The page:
Juneau judge gets Craig murder case
JUNEAU - A 16-year old Craig girl accused of conspiring with two 24-year-old men in the murder of her mother last month will go before a Juneau judge Monday.
Rachelle Waterman, along with Brian Radel of Thorne Bay and Jason Arrant of Klawock have pleaded not guilty in Ketchikan to a 26-count indictment charging them with first-degree murder and conspiracy in the death of Lauri Waterman, 48. The woman's remains were found in a smoldering Plymouth minivan Nov. 14 on a remote logging road on Prince of Wales Island about 200 miles south of Juneau.
Rachelle Waterman was at a high school volleyball tournament in Anchorage when her mother died. She is being tried as an adult.
The case has been assigned to Juneau Superior Court Judge Patricia Collins, who is set to hold a scheduling hearing Monday. The three defendants are to be in court in Ketchikan with Collins presiding by telephone from Juneau.
At the arraignment for Waterman, Radel and Arrant last Monday in Ketchikan, the trial was tentatively scheduled for Feb. 3 in Craig. The community has a population of about 1,200. About 450 people showed up for services remembering Lauri Waterman's life at Craig High School on Nov. 21, the Sunday after her daughter was charged in her murder.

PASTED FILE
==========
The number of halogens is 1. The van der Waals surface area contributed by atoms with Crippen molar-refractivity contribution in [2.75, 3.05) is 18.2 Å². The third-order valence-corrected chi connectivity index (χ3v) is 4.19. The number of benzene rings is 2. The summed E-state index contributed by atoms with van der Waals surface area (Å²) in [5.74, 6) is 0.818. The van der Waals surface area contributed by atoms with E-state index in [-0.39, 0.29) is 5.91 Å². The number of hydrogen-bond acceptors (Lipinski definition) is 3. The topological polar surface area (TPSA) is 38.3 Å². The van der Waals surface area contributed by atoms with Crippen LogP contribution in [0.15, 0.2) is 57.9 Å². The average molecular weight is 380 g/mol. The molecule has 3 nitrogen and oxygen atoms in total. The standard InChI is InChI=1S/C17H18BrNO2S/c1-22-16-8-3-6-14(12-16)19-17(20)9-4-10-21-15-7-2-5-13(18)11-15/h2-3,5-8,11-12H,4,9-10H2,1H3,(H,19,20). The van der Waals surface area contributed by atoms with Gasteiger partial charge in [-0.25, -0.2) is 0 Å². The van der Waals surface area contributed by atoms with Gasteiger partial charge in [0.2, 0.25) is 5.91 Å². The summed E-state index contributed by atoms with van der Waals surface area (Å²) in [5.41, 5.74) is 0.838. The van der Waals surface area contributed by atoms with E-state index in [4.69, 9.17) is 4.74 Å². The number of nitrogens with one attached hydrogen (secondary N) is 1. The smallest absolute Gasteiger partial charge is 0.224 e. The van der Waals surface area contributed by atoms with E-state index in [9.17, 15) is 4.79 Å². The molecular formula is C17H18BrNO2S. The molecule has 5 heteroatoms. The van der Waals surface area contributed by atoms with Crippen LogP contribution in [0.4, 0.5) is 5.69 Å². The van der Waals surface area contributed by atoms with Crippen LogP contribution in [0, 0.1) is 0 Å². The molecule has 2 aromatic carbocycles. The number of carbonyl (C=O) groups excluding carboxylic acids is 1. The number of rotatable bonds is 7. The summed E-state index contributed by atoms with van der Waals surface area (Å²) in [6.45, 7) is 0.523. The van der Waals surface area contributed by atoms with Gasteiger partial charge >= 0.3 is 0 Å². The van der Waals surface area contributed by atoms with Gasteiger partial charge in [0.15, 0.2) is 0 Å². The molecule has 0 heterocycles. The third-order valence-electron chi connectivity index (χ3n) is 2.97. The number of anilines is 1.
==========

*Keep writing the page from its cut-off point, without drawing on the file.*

Appeals Court backs Alaska DNA law
ANCHORAGE - The Alaska Court of Appeals has upheld the state's felon DNA collection law.
Judges on Friday said the Department of Public Safety can collect a DNA sample from Mark Nason, 36, who was convicted of a 1999 felony assault and sentenced to prison.
In 2002, while at the Spring Creek prison, Nason refused to submit to a cheek swabbing, a procedure to collect tissue samples for a DNA profile. He was then convicted of an additional misdemeanor for his refusal. He appealed that judgment.
At the time, Alaska law required felons convicted of a crime against a person to submit a DNA sample for retention in the state DNA database. The purpose of the database is to help solve crimes committed by repeat offenders.
Last year, the Legislature widened the group required to give samples to all felons, and to misdemeanants convicted of crimes against a person.
In his appeal, Nason argued that the law subjects him to an unreasonable search and seizure and violates his privacy.
The appeal failed to offer legal support for the assertions and failed to explain why Alaska's law might be unconstitutional, considering that rulings in three dozen federal and state courts around the country have upheld such laws, said Judge David Mannheimer in the opinion.
Only two judges in the country have struck down DNA laws, Mannheimer said: one in California and one in Maryland, and both were reversed by higher courts.